Rieu, Charles Pierre Henri (DNB12)

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RIEU, CHARLES PIERRE HENRI (1820–1902), orientalist, born at Geneva on 8 June 1820, was son of Jean Louis Rieu, first syndic of Geneva, whose memoirs he edited (Geneva, 1870). His mother was Marie Lasserre. On leaving school Charles entered the Academic de Geneve in Nov. 1835, where he went through courses both in philosophy and science. At Geneva he first took up Oriental languages and became the pupil of Jean Humbert, who had studied under the French orientalist Sylvestre de Sacy. In 1840 Rieu proceeded to the university of Bonn, where he was inscribed in the philosophical faculty (30 Oct.). There he read Sanskrit with Lassen, and Arabic with Freytag and Gildermeister, and at the same time he acquired a thorough mastery of German. In 1843, on completing his studies, he received the degree of Ph.D. and published his thesis entitled 'De Abul-Alæ poetæ arabici vita et carminibus secundum codices Leidanos et Parisiensem commentatio' (Bonn, 1843). After a visit to Paris, where he was elected a member of the Societe Asiatique on 8 Nov. 1844, he removed to St. Petersburg, and there in conjunction with Otto Boehtlingk he edited with German notes the text of 'Hemakandra's Abhidhanakintamani' or Sanskrit dictionary (St. Petersburg, 1847). While engaged on this work he visited Oxford for the purpose of transcribing the unique manuscript in the Bodleian library.

In 1847 Rieu settled in London, and thanks to his eminent qualifications as an Arabic and Sanskrit scholar he secured the post of assistant at the British Museum in the department of Oriental manuscripts. Henceforth he was engaged on the important task of cataloguing the museum collections. In 1867 he became first holder of the office of keeper of Oriental manuscripts, and in 1871 he completed the second part of the 'Catalogus codicum manuscriptorum orientalium,' of which the first portion had been published by William Cureton [q. v.] in 1846. Besides Arabic and Sanskrit, Rieu had an extensive knowledge of Persian and Turkish. At the British Museum he drew up the 'Catalogue of Persian Manuscripts' (4 vols. 1879-95) and the 'Catalogue of Turkish Manuscripts' (1888). These voliimes constitute an invaluable storehouse of information concerning Mohammedan literary history, and show a high degree of critical scholarship.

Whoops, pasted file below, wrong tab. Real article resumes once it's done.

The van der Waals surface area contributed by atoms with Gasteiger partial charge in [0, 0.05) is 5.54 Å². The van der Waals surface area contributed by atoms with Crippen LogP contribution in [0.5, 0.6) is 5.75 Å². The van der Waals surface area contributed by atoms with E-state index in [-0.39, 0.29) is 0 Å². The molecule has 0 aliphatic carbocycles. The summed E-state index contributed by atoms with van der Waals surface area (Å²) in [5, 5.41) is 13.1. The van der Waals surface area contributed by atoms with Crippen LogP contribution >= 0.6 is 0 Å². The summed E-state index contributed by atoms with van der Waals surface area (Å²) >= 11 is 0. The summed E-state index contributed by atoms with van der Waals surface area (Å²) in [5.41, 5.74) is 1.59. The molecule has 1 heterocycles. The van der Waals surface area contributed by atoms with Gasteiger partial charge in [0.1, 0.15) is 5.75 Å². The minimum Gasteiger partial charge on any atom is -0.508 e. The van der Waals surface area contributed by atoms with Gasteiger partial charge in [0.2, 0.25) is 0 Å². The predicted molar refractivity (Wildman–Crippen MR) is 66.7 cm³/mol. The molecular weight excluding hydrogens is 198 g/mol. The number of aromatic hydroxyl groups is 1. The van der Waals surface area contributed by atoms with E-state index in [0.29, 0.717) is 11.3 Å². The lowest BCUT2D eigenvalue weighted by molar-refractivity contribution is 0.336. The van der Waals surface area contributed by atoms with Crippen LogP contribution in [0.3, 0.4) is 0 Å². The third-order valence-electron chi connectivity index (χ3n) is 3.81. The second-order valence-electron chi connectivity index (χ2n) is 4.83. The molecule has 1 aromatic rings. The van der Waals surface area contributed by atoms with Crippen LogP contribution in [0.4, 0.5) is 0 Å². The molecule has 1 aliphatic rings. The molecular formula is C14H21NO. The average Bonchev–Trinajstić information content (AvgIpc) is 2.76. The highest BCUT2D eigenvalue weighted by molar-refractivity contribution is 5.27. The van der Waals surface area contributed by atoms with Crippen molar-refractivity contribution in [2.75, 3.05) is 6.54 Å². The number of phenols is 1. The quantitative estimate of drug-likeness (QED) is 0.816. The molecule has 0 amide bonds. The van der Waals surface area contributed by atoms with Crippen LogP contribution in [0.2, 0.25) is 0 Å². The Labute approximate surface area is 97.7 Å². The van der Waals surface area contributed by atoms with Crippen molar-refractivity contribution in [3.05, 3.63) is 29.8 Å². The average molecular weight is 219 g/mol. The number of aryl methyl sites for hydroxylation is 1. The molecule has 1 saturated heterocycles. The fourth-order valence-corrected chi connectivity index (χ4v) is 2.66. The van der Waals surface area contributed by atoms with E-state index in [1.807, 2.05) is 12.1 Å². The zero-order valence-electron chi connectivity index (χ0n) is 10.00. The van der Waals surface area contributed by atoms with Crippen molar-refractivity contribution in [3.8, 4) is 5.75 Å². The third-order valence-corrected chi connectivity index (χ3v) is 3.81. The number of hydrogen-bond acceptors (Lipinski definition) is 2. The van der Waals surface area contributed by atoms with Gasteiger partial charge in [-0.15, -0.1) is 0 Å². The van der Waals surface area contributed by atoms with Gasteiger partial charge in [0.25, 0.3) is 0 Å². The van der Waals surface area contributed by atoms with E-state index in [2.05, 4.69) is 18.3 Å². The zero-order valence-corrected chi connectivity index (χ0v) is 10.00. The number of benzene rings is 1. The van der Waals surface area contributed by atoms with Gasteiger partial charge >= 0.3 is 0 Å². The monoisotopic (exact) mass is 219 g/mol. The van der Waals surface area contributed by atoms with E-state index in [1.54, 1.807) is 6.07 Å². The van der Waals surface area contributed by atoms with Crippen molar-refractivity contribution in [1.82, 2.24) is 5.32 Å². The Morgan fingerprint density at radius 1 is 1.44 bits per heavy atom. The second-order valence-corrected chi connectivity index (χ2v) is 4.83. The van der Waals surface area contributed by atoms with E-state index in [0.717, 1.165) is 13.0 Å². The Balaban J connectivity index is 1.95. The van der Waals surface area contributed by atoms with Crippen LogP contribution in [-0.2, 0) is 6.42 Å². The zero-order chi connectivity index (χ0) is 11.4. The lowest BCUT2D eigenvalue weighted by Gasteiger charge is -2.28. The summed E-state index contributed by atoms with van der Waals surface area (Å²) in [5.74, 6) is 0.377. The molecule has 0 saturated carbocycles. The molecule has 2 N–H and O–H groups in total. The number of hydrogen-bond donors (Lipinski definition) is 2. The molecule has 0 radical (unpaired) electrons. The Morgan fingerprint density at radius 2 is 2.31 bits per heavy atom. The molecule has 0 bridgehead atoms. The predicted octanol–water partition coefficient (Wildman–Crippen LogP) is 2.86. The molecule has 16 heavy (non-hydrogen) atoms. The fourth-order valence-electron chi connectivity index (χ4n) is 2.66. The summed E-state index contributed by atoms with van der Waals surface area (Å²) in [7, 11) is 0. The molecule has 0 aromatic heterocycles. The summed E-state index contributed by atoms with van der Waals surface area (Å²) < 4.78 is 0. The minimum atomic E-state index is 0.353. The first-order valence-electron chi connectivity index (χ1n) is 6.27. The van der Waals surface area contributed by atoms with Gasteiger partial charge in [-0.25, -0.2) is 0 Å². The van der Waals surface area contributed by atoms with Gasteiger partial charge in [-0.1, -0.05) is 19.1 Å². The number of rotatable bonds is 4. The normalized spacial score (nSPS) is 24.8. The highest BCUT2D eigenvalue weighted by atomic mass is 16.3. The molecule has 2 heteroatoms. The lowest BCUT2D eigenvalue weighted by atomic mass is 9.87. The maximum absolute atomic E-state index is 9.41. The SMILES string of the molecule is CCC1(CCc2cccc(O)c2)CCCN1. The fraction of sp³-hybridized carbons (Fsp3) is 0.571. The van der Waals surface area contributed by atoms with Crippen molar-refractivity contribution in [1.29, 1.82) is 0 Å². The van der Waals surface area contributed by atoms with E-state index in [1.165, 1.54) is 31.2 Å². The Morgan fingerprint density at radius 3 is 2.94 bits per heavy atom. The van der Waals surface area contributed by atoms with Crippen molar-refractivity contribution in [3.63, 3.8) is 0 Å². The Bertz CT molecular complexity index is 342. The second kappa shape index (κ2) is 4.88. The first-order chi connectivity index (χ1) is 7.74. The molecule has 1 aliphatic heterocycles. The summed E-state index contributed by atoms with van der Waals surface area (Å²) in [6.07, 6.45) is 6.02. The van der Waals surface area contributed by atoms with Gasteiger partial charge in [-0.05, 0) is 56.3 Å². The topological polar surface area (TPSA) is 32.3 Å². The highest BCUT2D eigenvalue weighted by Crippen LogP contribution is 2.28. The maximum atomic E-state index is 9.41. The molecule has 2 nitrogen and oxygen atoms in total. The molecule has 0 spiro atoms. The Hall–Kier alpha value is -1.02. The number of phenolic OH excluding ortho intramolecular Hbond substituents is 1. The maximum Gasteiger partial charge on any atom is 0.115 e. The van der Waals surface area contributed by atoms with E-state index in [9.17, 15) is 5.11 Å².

Rieu, who was for many years professor of Arabic and Persian at University College, London, received a congratulatory address from the University of Bonn on the jubilee of his doctorate (6 Sept. 1893). In 1894, despite his advanced age, he was elected Adams professor of Arabic in the University of Cambridge in succession to William Robertson Smith [q. v.]. Of a gentle and retiring disposition, he resigned his post at the British Museum in 1895, and died at 28 Woburn Square, London, on 19 March 1902. He married in 1871 Agnes, daughter of Julius Heinrich Nisgen, by whom he had issue five sons and two daughters. A portrait (c. 1887) by his son, Charles Rieu, is in the possession of his widow.

[The Times, 21 March 1902; Athenæum, 29 March 1902; Journal of the Royal Asiatic Society, July 1902, obit, notice by Prof. E. G. Browne; congratulatory address from Bonn University in Brit. Mus., 1893; private information from Mrs. Rieu.]

G. S. W.